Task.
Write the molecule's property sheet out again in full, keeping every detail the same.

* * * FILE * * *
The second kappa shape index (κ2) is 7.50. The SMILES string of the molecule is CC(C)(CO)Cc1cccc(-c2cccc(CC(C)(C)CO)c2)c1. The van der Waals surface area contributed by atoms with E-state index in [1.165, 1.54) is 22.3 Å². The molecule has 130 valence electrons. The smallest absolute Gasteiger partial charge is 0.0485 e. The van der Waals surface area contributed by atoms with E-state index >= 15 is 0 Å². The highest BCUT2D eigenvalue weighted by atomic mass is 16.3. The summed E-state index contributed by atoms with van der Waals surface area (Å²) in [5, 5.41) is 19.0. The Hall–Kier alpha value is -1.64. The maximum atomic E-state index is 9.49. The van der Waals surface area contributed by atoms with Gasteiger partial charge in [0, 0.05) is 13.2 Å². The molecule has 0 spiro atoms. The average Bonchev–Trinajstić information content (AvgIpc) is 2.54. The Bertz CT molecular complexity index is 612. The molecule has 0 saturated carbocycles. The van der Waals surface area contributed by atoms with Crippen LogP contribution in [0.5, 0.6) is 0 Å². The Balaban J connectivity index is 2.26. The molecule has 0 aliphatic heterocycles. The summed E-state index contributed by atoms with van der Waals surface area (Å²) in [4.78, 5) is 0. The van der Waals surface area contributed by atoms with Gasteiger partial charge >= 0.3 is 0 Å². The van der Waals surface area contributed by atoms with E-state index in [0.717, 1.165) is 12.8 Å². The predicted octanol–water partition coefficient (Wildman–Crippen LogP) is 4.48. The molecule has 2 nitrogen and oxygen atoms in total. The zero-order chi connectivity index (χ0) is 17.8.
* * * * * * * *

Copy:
The second kappa shape index (κ2) is 7.50. The SMILES string of the molecule is CC(C)(CO)Cc1cccc(-c2cccc(CC(C)(C)CO)c2)c1. The van der Waals surface area contributed by atoms with E-state index in [1.165, 1.54) is 22.3 Å². The molecule has 130 valence electrons. The smallest absolute Gasteiger partial charge is 0.0485 e. The van der Waals surface area contributed by atoms with E-state index >= 15 is 0 Å². The highest BCUT2D eigenvalue weighted by atomic mass is 16.3. The summed E-state index contributed by atoms with van der Waals surface area (Å²) in [5, 5.41) is 19.0. The Hall–Kier alpha value is -1.64. The maximum atomic E-state index is 9.49. The van der Waals surface area contributed by atoms with Gasteiger partial charge in [0, 0.05) is 13.2 Å². The molecule has 0 spiro atoms. The average Bonchev–Trinajstić information content (AvgIpc) is 2.54. The Bertz CT molecular complexity index is 612. The molecule has 0 saturated carbocycles. The van der Waals surface area contributed by atoms with Crippen LogP contribution in [0.5, 0.6) is 0 Å². The Balaban J connectivity index is 2.26. The molecule has 0 aliphatic heterocycles. The summed E-state index contributed by atoms with van der Waals surface area (Å²) in [4.78, 5) is 0. The van der Waals surface area contributed by atoms with Gasteiger partial charge >= 0.3 is 0 Å². The van der Waals surface area contributed by atoms with E-state index in [0.717, 1.165) is 12.8 Å². The predicted octanol–water partition coefficient (Wildman–Crippen LogP) is 4.48. The molecule has 2 nitrogen and oxygen atoms in total. The zero-order chi connectivity index (χ0) is 17.8.